You must have seen through it at some point, but I hope you never thought it was something wrong with you. Nothing was wrong with you. I would have proudly been your friend and gone out with you, if you’d have had gone with me knowing we would go nowhere, but I couldn’t risk that at the time. Besides, the mere atmosphere at a High School dance, of peers reveling in their sexual orientation, well, I was a secretly angry kid at the time and that would have been too much to take. “Lucky them, lucky bastards,” I’d be thinking the whole time, and I’d have been no fun for you.
Knowing you, you may get a kick out of the fact though that I, in the end, married the prom king of another school.
Anyway, I regret not coming out in High School for many reasons, and you are a significant reason to have been honest. You deserved the best in your teen years. Merely because I lost some of mine, I shouldn’t have let you waste a second.
I’m very sorry,
Gay men can leave a wake, and, in their agony of coming out, can be blind to the agony they’ve caused while “in” to so many luckless girls. I was no different. To all the others, those who I’ve not enough guilt to write another letter ;-), I am really sorry. I think about you and feel much regret. I meant you no harm, but I was careless, and, for the harm I did nonetheless, I hope you can forgive me and know what I did had nothing to do with your great worth or beauty.
Now, to where do I send such letters? Would they even care to know? Would hate mail come back?… I’m inclined to think it should.
I actually kind of hope I get mistaken for some other gay kid by some other girl treated so. I’m sure we all mean to say we’re sorry. I hope, if that happened to you as a young woman, you know that. You know he’s sorry for ever leading you on, for what small amount it may be worth, and it had nothing to do with you.
Monday, October 16, 2006
This first analysis of 2005 American Community Survey data contains some new insights. The number of same-sex couples increased by 30 percent from counts made in Census 2000. Growth in the number of same-sex couples throughout the Midwest suggests that as acceptance of lesbian and gay couples reaches into America's Heartland, more couples are willing to identify themselves.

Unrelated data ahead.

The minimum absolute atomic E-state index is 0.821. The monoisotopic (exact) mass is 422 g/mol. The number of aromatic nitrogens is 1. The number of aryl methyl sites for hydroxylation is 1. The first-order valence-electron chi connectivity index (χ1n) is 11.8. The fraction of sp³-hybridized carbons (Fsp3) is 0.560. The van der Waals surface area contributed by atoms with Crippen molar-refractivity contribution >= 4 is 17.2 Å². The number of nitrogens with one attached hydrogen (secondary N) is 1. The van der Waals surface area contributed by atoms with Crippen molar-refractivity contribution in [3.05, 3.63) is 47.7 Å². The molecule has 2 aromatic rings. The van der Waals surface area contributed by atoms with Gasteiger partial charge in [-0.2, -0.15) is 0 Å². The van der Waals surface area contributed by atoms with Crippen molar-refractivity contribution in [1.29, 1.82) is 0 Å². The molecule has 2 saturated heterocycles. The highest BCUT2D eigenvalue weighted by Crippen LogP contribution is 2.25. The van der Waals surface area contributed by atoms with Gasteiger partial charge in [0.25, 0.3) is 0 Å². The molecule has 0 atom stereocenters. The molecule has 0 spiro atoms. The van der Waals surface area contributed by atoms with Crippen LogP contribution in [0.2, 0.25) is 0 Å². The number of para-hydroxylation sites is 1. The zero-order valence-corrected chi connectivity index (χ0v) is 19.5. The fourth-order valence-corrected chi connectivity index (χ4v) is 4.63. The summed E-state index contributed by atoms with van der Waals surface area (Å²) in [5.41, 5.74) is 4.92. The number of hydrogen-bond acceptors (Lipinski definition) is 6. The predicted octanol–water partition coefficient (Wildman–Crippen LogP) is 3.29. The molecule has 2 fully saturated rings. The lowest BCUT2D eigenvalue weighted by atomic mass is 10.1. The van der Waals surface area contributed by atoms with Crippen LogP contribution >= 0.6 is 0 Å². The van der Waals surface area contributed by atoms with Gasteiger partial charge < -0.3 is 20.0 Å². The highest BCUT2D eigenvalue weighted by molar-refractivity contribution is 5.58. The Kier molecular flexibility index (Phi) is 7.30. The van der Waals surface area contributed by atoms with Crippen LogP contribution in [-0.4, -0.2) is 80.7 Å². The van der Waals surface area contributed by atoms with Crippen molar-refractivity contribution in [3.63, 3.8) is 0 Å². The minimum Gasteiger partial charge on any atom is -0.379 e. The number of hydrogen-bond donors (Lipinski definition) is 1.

I remember debating whether or not to self ID our home on the 2000 census. After a while I decided I had to be honest and could risk it. I’m glad more folks are feeling the same.
This particular trip was seemingly full of material. But I’m left agreeably unimpressed, and so what am I to say?
We stayed with R’s parents, again… Are there issues with us, say, sleeping in the same bed? Nope, that’d be silly. There aren’t really any issues, save for R’s problem with the cooking (Note: R’s problem ;-)). I’m only left wondering on the sort of conversations our many family photos around the house bring up with the home teachers. Still, I’d bet, if it’s anything like our local culture, those men avoid the topic with effort.
We spent a couple hours with R’s best friend from High School… They were really great friends, the popular kids, and hadn’t seen each other for many years. And you’d think this could be awkward for a couple of reasons... But no. It was just another pleasant visit, just two dads, old friends, and not a bit of awkwardness there. Our kids had a great time playing together and off we went. [sigh] I was hoping for something scandalous ;-).
The only revelation I came across was that I still have a lingering nervousness in small towns. Typical me, I forgot my toothbrush, and had to find a store selling them at 8:50 PM (No, not an easy task in a small town). I left R to get the kids to bed, and while alone found myself a bit on edge. I’m not sure if it’s some gay fear from a so-called collective memory, from the way, historically, life for gays in such places has been described to me, but I felt as though I should be on the lookout, unlike in the ever-safe city :-). Still, here I am, unlynched ;-).